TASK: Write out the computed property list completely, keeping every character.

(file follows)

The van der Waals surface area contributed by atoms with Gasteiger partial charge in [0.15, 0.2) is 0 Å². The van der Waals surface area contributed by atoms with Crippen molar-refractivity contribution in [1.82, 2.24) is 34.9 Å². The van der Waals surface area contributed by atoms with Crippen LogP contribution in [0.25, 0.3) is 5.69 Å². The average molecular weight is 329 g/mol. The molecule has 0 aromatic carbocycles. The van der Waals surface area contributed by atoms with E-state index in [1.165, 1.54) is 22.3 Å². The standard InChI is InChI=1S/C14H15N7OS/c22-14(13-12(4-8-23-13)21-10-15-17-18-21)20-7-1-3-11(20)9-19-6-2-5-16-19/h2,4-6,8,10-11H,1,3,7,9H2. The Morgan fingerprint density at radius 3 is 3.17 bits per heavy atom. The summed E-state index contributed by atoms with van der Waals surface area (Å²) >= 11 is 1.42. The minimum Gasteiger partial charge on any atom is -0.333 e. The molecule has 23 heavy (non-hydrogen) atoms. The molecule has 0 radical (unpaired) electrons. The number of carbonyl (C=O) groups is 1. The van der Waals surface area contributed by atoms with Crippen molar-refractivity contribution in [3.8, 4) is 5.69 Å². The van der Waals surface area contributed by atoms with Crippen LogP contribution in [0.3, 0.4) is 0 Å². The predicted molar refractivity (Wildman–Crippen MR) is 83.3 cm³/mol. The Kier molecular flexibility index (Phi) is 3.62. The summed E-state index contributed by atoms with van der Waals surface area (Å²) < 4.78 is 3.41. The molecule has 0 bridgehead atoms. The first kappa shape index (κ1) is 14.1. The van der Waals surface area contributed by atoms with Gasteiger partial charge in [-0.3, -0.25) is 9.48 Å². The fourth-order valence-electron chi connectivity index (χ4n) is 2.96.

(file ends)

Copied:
The van der Waals surface area contributed by atoms with Gasteiger partial charge in [0.15, 0.2) is 0 Å². The van der Waals surface area contributed by atoms with Crippen molar-refractivity contribution in [1.82, 2.24) is 34.9 Å². The van der Waals surface area contributed by atoms with Crippen LogP contribution in [0.25, 0.3) is 5.69 Å². The average molecular weight is 329 g/mol. The molecule has 0 aromatic carbocycles. The van der Waals surface area contributed by atoms with E-state index in [1.165, 1.54) is 22.3 Å². The standard InChI is InChI=1S/C14H15N7OS/c22-14(13-12(4-8-23-13)21-10-15-17-18-21)20-7-1-3-11(20)9-19-6-2-5-16-19/h2,4-6,8,10-11H,1,3,7,9H2. The Morgan fingerprint density at radius 3 is 3.17 bits per heavy atom. The summed E-state index contributed by atoms with van der Waals surface area (Å²) >= 11 is 1.42. The minimum Gasteiger partial charge on any atom is -0.333 e. The molecule has 23 heavy (non-hydrogen) atoms. The molecule has 0 radical (unpaired) electrons. The number of carbonyl (C=O) groups is 1. The van der Waals surface area contributed by atoms with Crippen molar-refractivity contribution in [3.8, 4) is 5.69 Å². The van der Waals surface area contributed by atoms with Crippen LogP contribution in [0.3, 0.4) is 0 Å². The predicted molar refractivity (Wildman–Crippen MR) is 83.3 cm³/mol. The Kier molecular flexibility index (Phi) is 3.62. The summed E-state index contributed by atoms with van der Waals surface area (Å²) < 4.78 is 3.41. The molecule has 0 bridgehead atoms. The first kappa shape index (κ1) is 14.1. The van der Waals surface area contributed by atoms with Gasteiger partial charge in [-0.3, -0.25) is 9.48 Å². The fourth-order valence-electron chi connectivity index (χ4n) is 2.96.